Statement on Return Event for Ran Bar-Yoshafat

Executive Committee Statement

We write as Berkeley faculty in response to the news that several student groups plan to host the Israeli speaker Ran Bar-Yoshafat for a return visit on Monday, March 18. Our group has no position on the Israeli-Palestinian conflict, but we are committed to defending free expression on campus.

The last time Bar-Yoshafat visited Berkeley, for a student event on Monday, February 26, Berkeley’s student group Bears for Palestine issued a “CAMPUS WIDE CALL FOR ACTION” the day before the event and resolved that it would “not allow for this event to go on,” adding “SHUT IT DOWN.”

The following day, the group made good on its threat, leading a crowd of about 200 to Zellerbach Playhouse at 6:15pm (it is unknown how many in the crowd were students, since many of them wore masks and have not been identified). Reportedly, the crowd outside pounded on doors and windows, eventually breaking them, and harassed and injured students while trying to force entry into the building. At 6:45pm, the police canceled the event, evacuating the speaker and student attendees.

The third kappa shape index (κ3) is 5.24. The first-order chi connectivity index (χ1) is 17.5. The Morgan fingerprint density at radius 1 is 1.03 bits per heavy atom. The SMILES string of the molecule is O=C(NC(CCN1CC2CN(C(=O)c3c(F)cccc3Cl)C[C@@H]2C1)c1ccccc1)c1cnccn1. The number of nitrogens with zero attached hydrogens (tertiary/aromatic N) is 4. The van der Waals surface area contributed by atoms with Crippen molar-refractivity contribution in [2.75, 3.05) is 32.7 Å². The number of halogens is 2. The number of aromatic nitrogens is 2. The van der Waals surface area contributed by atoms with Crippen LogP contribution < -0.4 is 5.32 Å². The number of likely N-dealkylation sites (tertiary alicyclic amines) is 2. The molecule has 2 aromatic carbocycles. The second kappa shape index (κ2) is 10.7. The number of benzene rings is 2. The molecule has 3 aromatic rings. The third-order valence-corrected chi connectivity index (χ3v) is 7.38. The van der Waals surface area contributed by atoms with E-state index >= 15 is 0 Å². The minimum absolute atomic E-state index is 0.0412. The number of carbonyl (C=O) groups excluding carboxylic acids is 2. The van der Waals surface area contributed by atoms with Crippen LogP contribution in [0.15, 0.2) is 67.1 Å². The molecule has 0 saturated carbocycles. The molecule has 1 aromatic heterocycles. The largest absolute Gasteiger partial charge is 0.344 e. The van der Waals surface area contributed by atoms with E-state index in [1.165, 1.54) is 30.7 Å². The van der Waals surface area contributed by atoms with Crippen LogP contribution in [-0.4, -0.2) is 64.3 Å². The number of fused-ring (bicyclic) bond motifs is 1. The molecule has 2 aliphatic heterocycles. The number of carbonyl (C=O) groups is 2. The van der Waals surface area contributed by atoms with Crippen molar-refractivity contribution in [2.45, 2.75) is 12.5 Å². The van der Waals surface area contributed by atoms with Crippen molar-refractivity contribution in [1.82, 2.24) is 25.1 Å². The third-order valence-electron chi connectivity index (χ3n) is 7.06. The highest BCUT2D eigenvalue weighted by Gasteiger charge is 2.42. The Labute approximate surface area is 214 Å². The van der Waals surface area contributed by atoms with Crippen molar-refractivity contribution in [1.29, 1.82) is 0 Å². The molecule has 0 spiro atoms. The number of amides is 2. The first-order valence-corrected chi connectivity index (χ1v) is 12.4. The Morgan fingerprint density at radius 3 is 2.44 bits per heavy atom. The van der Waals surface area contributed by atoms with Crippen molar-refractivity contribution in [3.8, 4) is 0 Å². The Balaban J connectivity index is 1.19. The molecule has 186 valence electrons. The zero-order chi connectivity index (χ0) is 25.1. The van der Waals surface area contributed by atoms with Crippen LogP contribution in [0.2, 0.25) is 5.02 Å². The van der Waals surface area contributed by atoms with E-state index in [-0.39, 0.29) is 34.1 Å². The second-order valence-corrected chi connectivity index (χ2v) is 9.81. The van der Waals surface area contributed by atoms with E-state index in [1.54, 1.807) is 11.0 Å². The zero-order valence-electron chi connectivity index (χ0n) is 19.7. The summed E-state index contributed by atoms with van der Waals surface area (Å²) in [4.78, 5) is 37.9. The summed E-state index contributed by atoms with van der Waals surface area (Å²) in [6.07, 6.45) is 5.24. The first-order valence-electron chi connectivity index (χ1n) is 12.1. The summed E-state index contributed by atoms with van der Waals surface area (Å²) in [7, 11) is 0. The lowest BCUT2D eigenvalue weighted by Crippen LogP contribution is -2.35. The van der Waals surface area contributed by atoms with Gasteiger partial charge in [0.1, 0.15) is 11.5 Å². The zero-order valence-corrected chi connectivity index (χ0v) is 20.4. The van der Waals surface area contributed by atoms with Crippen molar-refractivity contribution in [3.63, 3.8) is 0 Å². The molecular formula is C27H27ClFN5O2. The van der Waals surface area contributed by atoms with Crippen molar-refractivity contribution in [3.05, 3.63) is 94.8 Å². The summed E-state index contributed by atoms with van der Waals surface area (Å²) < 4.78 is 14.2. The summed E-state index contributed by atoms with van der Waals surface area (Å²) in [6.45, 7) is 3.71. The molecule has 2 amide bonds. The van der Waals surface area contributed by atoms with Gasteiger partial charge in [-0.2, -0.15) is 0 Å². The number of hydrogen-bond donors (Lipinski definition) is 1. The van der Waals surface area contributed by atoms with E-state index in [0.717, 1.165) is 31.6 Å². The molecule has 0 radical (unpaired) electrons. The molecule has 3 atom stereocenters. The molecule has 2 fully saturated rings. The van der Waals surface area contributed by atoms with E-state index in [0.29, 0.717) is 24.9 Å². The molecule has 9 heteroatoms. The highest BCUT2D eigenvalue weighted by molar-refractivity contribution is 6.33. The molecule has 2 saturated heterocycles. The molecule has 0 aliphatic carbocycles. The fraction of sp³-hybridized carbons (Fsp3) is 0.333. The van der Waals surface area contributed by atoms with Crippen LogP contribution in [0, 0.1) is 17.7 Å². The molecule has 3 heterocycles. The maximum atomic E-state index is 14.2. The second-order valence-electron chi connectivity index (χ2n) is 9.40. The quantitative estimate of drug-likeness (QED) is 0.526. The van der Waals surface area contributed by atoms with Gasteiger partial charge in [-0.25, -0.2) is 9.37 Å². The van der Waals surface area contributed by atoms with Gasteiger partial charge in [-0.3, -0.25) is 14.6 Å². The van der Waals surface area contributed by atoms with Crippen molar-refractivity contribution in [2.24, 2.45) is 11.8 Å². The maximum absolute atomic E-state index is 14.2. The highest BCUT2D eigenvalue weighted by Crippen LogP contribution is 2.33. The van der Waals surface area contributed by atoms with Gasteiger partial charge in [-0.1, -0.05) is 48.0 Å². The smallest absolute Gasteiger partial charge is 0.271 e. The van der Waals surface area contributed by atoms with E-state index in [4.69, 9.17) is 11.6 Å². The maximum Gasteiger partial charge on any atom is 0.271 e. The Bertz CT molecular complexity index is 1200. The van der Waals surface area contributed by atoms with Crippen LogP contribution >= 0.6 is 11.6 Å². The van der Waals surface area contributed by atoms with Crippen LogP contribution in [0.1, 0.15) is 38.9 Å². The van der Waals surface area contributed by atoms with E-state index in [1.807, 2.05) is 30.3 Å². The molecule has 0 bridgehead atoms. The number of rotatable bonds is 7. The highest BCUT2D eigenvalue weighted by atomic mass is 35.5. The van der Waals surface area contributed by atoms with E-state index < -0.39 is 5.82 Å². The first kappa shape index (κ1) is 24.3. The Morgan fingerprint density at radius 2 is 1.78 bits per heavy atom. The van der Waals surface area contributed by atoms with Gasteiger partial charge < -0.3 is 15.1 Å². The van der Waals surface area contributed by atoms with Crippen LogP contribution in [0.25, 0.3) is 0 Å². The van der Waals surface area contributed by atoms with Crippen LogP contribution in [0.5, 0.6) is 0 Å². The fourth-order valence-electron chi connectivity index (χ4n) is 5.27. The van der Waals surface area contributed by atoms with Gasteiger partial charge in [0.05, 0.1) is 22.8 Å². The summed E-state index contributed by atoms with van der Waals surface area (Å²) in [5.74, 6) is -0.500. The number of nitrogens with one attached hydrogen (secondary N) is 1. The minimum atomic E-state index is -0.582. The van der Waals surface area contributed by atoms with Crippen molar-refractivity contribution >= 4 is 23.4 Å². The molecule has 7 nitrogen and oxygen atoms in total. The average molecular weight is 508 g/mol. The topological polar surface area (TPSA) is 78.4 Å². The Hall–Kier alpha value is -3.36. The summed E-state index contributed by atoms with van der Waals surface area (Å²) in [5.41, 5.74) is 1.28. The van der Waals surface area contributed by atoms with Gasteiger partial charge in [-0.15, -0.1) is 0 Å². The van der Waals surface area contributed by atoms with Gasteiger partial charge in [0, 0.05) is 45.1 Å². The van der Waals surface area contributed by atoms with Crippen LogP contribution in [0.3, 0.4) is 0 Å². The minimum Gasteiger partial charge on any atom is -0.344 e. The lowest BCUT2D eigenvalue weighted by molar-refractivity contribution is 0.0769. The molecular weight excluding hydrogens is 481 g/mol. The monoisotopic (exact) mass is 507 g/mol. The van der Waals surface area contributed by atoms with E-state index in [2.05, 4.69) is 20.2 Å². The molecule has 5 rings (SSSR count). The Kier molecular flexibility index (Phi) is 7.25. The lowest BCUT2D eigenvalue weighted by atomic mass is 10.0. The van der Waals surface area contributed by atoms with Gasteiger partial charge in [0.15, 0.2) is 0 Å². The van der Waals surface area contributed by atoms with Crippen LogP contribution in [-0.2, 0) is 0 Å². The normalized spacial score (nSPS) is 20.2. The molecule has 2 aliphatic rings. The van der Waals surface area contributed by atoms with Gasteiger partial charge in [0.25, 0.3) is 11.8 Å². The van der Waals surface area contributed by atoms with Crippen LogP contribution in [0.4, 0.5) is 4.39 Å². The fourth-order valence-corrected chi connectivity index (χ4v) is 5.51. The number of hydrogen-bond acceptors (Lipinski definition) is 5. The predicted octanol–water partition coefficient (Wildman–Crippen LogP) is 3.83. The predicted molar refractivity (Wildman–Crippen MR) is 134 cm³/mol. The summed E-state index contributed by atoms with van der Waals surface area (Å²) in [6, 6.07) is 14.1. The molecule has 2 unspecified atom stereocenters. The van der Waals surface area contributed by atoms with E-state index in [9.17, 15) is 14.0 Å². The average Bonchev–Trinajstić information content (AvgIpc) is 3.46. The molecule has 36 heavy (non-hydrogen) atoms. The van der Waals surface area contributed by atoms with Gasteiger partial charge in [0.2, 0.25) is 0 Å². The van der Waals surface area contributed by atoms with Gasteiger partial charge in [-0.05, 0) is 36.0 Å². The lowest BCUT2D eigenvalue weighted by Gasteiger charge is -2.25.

We thank Chancellor Christ and Provost Hermalin for their message to the Berkeley community after the event, which rightly stated that the incident violated “our most fundamental values” and vowed “to do everything possible to preclude a repeat of what happened.” We are grateful to have leaders who take seriously their professional and legal obligations to uphold free expression. We also thank Chief Pittman and the UC Police for their efforts to secure the event, and for keeping the speaker and attendees safe from the crowd outside.

However, we cannot overlook the serious questions raised by our university’s failure, despite its sincere efforts, to secure our students’ First Amendment rights on February 26. When an official student group can announce in advance its intention to forcibly silence others at a specific time and place, and the university is unable to stop it, our credibility as an institution of higher learning is jeopardized. If the March 18 event is violently shut down again, observers both on and off campus will justifiably wonder who is setting the de facto boundaries of debate at Berkeley, and what other speech is being chilled.

We recognize that the speaker and hosts are risking their physical safety to give our university a rare second chance to demonstrate that we possess the resources and resolve to put our ideals into practice. We urge our administration to dispel the specter of political violence that hangs over our campus by taking all necessary steps to ensure that the return event takes place peacefully and without disruption.

The Berkeley Initiative for Free Inquiry
Executive Committee